The first and foremost problem with this particular episode is that it takes Sherlock’s well-documented drug addiction problem and uses it as a plot device that is revealed as some sort of third-act stroke of brilliance. It is anything but. Drugs are consequential. The addition to drugs is consequential and that isn’t a statement meant to sound preachy or moralistic as the word consequential can have several contexts. It’s a statement of fact. Sherlock’s addiction problem, however, was decidedly in the negative and he has acknowledged as much so the show using it as nothing more than a gag, a clever ruse is frankly insulting to not only the individuals who have gone through drug addition problems similar to Sherlock’s, but also the individuals around them who have worked with them through those trying times. That Sherlock is brilliant and clever is a given and at this point the greatest twist would be for him to be monumentally wrong and actually suffer a little for it, but this being the Moffat and Gatiss show, I highly doubt that would ever happen. That Sherlock is so thoroughly in control that he would be able to completely go through the motions of being drugged with his brilliance and wherewithal intact is simply idiotic writing, a characterization gone to hell. If you’ve been through a similar addiction and you didn’t deduce a trap to capture a serial killer, well, you’re just an idiot because Sherlock can do so. It’s yet again the complete lack of ability for Sherlock to force its hero to face the consequences of his actions. Even if someone were to actually buy the crap of Sherlock’s addiction or go past it, the trap in and of itself simply doesn’t work. The villain’s guilt is so thoroughly obvious from the first frame that the possible tension that Sherlock might actually be wrong about this man being a serial killer never comes to fruition. That the script never manages to realize this fairly obvious flaw is mind-numbing, but then again all of the marketing for this episode played up the “this is the most evil man on the planet” angle, so at a certain point one just has to assume that no one bothered to actually make sure that aspect of the plot actually made any sense.

As noted last week, Moffat and Gatiss have a significant problem writing female characters. In spite of the good character work Moffat has done in regards to Clara  (some of her storyline, anyhow) and Sally Sparrow in Doctor Who for example, he has a terrible habit of having his female characters loudly declare that they are independent of men without the script actually following through on that. He simply can’t write them without some semblance of a man attached and in rare cases, such as Sally, the men aren’t that important to the journey of the female character. But because this is Sherlock and everything revolves around him to the nth degree, Moffat is simply unable to do so. Molly has ceased functioning as an actual organic character of her own since forever. Irene Adler shows up as a text and even though she’s a lesbian, she is identified in the episode as being a viable sexual option for Sherlock, because how could anyone resists Sherlock the Great? The sharp and charming Mrs. Hudson, who hilariously owns a swanky sports car, goes back to her note that she isn’t a housekeeper. Later in the episode, she comes back as an emotional guardian for Sherlock and Watson. It’s a touching moment in and of itself, but it doesn’t help that Mrs. Hudson is barely a character on her own. The most egregious treatment of a female character continues to be Mary. Her entire arc has been so thoroughly diminished by the two male show runners that it almost belies belief. Mary is a constant presence throughout this episode, serving as a literal ghost not of her own being half the time but a personification of John’s own imagination. Even when John confesses tearfully that he did cheat on Mary, the Mary of his own imagination tells him to “get on with it.” Perhaps the real Mary would have said the same thing (I doubt it), but her ghost walking out of frame after that as the camera shifts to Sherlock and John’s hug was yet another indicator of how much she served as a character who meant more to Sherlock and John’s relationship than as her own individual. The reveal of Sherlock’s and Mycroft’s sibling being the woman on the bus feels yet again like Moffat trying to make a meta statement on his feminism, in which case he should actually explain for one thing why Sherlock and Mycroft constantly referred to their brother and not their sister. The actual reveal also suffers from some logical issues in terms of how John and Sherlock were so poor at recognizing her, especially as she doubled as John’s therapist. The reveal nevertheless did jolt a thoroughly dull episode with a sharp injection of energy, but considering this show’s track record with women, it’s difficult to be optimistic.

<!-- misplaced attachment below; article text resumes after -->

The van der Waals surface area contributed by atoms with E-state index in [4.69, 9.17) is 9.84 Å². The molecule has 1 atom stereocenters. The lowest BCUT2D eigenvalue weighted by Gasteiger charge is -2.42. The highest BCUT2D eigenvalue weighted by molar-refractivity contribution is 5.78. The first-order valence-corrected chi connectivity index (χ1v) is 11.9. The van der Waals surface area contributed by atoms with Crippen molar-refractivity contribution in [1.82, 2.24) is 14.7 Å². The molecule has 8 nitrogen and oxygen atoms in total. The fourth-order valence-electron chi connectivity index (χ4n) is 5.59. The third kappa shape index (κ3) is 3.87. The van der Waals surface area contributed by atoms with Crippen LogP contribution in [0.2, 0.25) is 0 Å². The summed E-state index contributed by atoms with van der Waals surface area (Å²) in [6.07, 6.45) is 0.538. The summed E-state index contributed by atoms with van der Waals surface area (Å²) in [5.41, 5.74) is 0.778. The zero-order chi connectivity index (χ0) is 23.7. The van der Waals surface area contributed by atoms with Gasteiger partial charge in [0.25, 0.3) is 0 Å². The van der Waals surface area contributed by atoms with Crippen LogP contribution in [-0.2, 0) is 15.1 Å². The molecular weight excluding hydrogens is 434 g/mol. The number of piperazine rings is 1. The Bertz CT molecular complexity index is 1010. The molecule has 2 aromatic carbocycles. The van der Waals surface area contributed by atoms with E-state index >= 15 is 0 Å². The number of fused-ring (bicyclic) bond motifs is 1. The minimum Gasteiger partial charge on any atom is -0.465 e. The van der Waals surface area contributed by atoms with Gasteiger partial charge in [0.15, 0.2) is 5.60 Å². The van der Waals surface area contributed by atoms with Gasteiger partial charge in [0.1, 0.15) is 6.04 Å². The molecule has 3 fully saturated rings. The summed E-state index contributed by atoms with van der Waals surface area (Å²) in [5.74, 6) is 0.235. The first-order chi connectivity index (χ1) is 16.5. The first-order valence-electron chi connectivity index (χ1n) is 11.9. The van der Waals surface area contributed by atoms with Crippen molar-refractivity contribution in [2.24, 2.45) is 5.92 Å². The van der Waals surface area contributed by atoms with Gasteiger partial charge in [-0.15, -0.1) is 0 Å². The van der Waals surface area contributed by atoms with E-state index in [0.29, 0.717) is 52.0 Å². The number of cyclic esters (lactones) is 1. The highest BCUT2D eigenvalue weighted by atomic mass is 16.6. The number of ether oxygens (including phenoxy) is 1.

Great/Not So Great Moments Not Mentioned Above:

+“What’s the worst thing you can do to your very best friends?”

+“I meant the chips.”

+“How can that be your car?”

+“It’s gown downhill a bit, hasn’t it?” Speaking of meta statements…

+“Get out of my house, you reptile.”



Episode Title: The Lying Detective

Written by: Steven Moffat

Directed by: Nick Hurran

Story Reference: “The Adventure of the Dying Detective”

Image Courtesy: Screen Crush